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What Constitutes A Sale Under CCPA? Now That We Know, There’s No More Plausible DeniabilityWhat Constitutes A Sale Under CCPA? Now That We Know, There’s No More Plausible Deniability

This article appeared originally on AdExchanger and was Guest Authored by Permission’s Director Of Marketing Communications, Rachel Miller. Click Here For the original article.

“Data-Driven Thinking” is written by members of the media community and contains fresh ideas on the digital revolution in media.

Today’s column is written by Rachel Miller, director of marketing communications at

California Attorney General Rob Bonta recently sent enforcement letters that clarify the scope of what is considered a data sale under the California Consumer Privacy Act (CCPA).

The letters help clarify one of the CCPA’s most significant ambiguities, which is whether data tracking for the purposes of analytics and advertising, including cookie-based tracking, fall under the CCPA’s definition of a “sale.” The answer is: it does.

Up to this point, Big Tech companies have circumvented CCPA liability by claiming they do not “sell” data. They were able to capitalize on a gray area — but that gray area is now clear.

The enforcement letters further clarify that general third-party opt-outs will no longer be sufficient for compliance. This may finally help level the playing field for advertisers. The biggest tech companies have massive amounts of capital at their disposal, which they can use to employ top lawyers adept at circumventing loopholes. It’s not yet clear, though, how this will play out.

Implications for the data ecosystem

Now that all analytics activity can be classified as a sale and is thus subject to the CCPA, what could this mean for publishers, advertisers, DSPs, marketers and the data ecosystem as a whole?

One outcome is that third-party data could be completely annihilated as we know it, since most people will opt out if given the chance. After Apple released iOS 14.5, for example, Flurry found that 96% of users opted out when prompted. Coupled with the upcoming phaseout of third-party cookies in Chrome now scheduled for 2023, it’s clear that the landscape is shifting significantly.

Take LiveRamp, whose main business involves the buying and selling of personal data for analytics and advertising purposes. LiveRamp collects nearly all data about an individual, including name, driver’s license information, addresses, employment data, internet activity and geolocation data, and it obtains this data from a multitude of online and offline sources.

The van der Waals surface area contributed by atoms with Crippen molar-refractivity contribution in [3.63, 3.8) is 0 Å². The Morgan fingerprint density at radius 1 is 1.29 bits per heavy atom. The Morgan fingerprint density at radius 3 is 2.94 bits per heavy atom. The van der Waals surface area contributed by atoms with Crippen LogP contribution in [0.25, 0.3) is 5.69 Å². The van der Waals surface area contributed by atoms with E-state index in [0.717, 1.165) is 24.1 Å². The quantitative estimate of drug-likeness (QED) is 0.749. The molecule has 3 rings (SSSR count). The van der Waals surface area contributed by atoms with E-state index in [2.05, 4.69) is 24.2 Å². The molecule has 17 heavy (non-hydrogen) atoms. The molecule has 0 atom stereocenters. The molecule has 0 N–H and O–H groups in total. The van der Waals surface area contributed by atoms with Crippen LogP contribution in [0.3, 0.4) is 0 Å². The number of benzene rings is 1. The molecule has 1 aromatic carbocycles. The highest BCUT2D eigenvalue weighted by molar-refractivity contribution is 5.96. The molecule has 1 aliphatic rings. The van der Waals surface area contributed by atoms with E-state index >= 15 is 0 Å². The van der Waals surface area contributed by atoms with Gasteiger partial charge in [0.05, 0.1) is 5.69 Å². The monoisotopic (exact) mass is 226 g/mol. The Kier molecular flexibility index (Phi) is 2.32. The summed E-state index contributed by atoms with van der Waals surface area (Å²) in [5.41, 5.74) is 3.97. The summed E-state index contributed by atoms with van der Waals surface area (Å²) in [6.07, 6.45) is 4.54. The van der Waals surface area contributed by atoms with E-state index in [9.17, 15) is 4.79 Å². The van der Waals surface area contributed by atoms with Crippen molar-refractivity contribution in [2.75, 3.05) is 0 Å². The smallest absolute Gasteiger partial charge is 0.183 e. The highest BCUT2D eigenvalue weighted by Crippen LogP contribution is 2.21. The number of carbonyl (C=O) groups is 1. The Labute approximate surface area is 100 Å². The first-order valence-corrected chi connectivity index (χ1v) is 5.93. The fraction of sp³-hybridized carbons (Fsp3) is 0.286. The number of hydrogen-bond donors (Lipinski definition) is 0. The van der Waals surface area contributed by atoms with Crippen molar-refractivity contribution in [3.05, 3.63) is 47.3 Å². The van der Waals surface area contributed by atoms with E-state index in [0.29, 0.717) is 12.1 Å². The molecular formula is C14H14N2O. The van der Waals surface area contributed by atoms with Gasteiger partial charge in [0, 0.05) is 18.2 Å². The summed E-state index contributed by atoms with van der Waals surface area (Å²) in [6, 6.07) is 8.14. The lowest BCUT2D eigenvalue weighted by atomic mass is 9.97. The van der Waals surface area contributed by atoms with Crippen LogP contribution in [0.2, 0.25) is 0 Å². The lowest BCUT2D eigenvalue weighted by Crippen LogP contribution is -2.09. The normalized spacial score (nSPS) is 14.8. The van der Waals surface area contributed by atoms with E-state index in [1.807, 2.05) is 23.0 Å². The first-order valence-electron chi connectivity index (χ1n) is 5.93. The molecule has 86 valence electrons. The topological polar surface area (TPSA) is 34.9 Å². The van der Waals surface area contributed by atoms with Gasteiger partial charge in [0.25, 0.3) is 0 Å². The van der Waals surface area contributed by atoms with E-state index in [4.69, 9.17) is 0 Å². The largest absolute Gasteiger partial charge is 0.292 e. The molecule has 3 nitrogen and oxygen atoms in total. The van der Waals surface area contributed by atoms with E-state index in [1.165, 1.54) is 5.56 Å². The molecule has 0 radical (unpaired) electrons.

If so much information is flowing in from so many places, how is it possible to truly opt out?

The fact is, opting out is not possible, at least not in the current big data ecosystem, and if nothing changes, it will never be. That is why a clarification of the definition of the term “sales” to include analytics could trigger a change that will transform the entire ecosystem.

This should serve as an eye-opener. Businesses could potentially be subject to massive fines — up to $2,500 or $7,500 per violation, although it’s still unclear exactly what constitutes a violation. Is each individual cookie a violation? Does each user qualify as one violation? The answer is yet to emerge, but the fines could be record-breaking.

The solution

So, what can businesses and advertisers do?

For one, they must provide value to users for opting in or allowing their data to be collected and shared. Consumers are not stupid. They know that truly opting out is unrealistic or impossible, which is why they are keen to try to opt out if the choice is offered.

That said, 79% of consumers are willing to share their personal and preference data for a reward, meaning that the number of opt-outs would decrease to manageable levels. Consumers will accept compensation in return for not opting out. In fact, 75% of consumers say they want to be rewarded for engagement beyond making purchases.

Offering value also creates a more robust opt-in, because users will have actively chosen to give their consent. An investment in rewards is the most effective customer acquisition strategy, according to research from market intelligence and compliance solution provider Beroe, Inc.

There are several types of value that can be offered. Loyalty programs exist that offer points, cash, cryptocurrency or other incentives.

Cash is an easy option because it’s both tangible and of an immediate benefit to a user. But cryptocurrency presents a unique opportunity. More than 64% of American adults say they’re interested in cryptocurrency, with an even larger portion (some studies suggest over 90%) of younger generations showing interest.

With the right incentives, businesses can more easily prioritize first-party data over third-party data, meaning data they collect themselves, rather than data obtained from other sources.

Ninety-two percent of leading marketers say that first-party data is critical to growth, while 81% of marketers see strong ROI from using first-party data in campaigns. First-party data is also far less likely to run afoul of regulations, such as the CCPA, as long as the transference of data between processors and controllers is done appropriately.

For marketers, obtaining their own data from consumers — and rewarding consumers for opting in — is the best strategy going forward. It works for marketers, but it also works for consumers, and with their support.

Help consumers make a choice they can feel good about and that may even keep them returning to your brand. When a decision is freely made and compliant, it’s always the best choice.

Follow (@PermissionIO) and AdExchanger (@AdExchanger) on Twitter.



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